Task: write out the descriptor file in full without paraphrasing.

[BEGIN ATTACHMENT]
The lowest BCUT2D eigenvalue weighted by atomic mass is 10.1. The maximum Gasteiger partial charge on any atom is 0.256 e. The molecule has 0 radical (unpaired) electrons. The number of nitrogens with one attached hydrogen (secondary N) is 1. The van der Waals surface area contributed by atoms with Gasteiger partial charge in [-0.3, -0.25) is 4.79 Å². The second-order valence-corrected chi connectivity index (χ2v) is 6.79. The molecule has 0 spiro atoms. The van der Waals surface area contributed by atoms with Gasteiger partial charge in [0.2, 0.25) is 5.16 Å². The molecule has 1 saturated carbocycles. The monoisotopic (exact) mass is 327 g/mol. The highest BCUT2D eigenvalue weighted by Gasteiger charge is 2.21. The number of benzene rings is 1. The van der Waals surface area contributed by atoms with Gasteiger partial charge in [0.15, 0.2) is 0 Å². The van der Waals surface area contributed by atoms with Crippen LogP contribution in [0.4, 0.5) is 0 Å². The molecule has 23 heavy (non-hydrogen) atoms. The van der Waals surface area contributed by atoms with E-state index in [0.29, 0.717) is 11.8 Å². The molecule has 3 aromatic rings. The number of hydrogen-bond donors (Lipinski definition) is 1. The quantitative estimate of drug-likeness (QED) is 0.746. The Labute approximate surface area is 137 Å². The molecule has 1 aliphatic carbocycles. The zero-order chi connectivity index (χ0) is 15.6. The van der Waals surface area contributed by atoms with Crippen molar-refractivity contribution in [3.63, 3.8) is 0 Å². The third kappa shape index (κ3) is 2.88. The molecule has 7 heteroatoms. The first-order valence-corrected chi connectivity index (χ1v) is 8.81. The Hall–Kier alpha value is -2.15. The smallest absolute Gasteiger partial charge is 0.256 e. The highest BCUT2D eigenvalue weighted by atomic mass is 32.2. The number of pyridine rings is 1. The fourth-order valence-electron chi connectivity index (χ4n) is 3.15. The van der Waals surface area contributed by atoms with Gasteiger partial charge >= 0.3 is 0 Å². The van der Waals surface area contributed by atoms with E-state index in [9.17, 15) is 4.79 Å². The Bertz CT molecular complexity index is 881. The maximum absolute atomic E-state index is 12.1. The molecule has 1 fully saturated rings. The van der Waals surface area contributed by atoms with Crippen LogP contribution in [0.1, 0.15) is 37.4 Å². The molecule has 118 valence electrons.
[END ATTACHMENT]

The lowest BCUT2D eigenvalue weighted by atomic mass is 10.1. The maximum Gasteiger partial charge on any atom is 0.256 e. The molecule has 0 radical (unpaired) electrons. The number of nitrogens with one attached hydrogen (secondary N) is 1. The van der Waals surface area contributed by atoms with Gasteiger partial charge in [-0.3, -0.25) is 4.79 Å². The second-order valence-corrected chi connectivity index (χ2v) is 6.79. The molecule has 0 spiro atoms. The van der Waals surface area contributed by atoms with Gasteiger partial charge in [0.2, 0.25) is 5.16 Å². The molecule has 1 saturated carbocycles. The monoisotopic (exact) mass is 327 g/mol. The highest BCUT2D eigenvalue weighted by Gasteiger charge is 2.21. The number of benzene rings is 1. The van der Waals surface area contributed by atoms with Gasteiger partial charge in [0.15, 0.2) is 0 Å². The van der Waals surface area contributed by atoms with Crippen LogP contribution in [0.4, 0.5) is 0 Å². The molecule has 23 heavy (non-hydrogen) atoms. The van der Waals surface area contributed by atoms with E-state index in [0.29, 0.717) is 11.8 Å². The molecule has 3 aromatic rings. The number of hydrogen-bond donors (Lipinski definition) is 1. The quantitative estimate of drug-likeness (QED) is 0.746. The Labute approximate surface area is 137 Å². The molecule has 1 aliphatic carbocycles. The zero-order chi connectivity index (χ0) is 15.6. The van der Waals surface area contributed by atoms with Crippen molar-refractivity contribution in [3.63, 3.8) is 0 Å². The third kappa shape index (κ3) is 2.88. The molecule has 7 heteroatoms. The first-order valence-corrected chi connectivity index (χ1v) is 8.81. The Hall–Kier alpha value is -2.15. The smallest absolute Gasteiger partial charge is 0.256 e. The highest BCUT2D eigenvalue weighted by atomic mass is 32.2. The number of pyridine rings is 1. The fourth-order valence-electron chi connectivity index (χ4n) is 3.15. The van der Waals surface area contributed by atoms with Gasteiger partial charge >= 0.3 is 0 Å². The van der Waals surface area contributed by atoms with E-state index in [9.17, 15) is 4.79 Å². The Bertz CT molecular complexity index is 881. The maximum absolute atomic E-state index is 12.1. The molecule has 1 fully saturated rings. The van der Waals surface area contributed by atoms with Crippen LogP contribution in [0.1, 0.15) is 37.4 Å². The molecule has 118 valence electrons.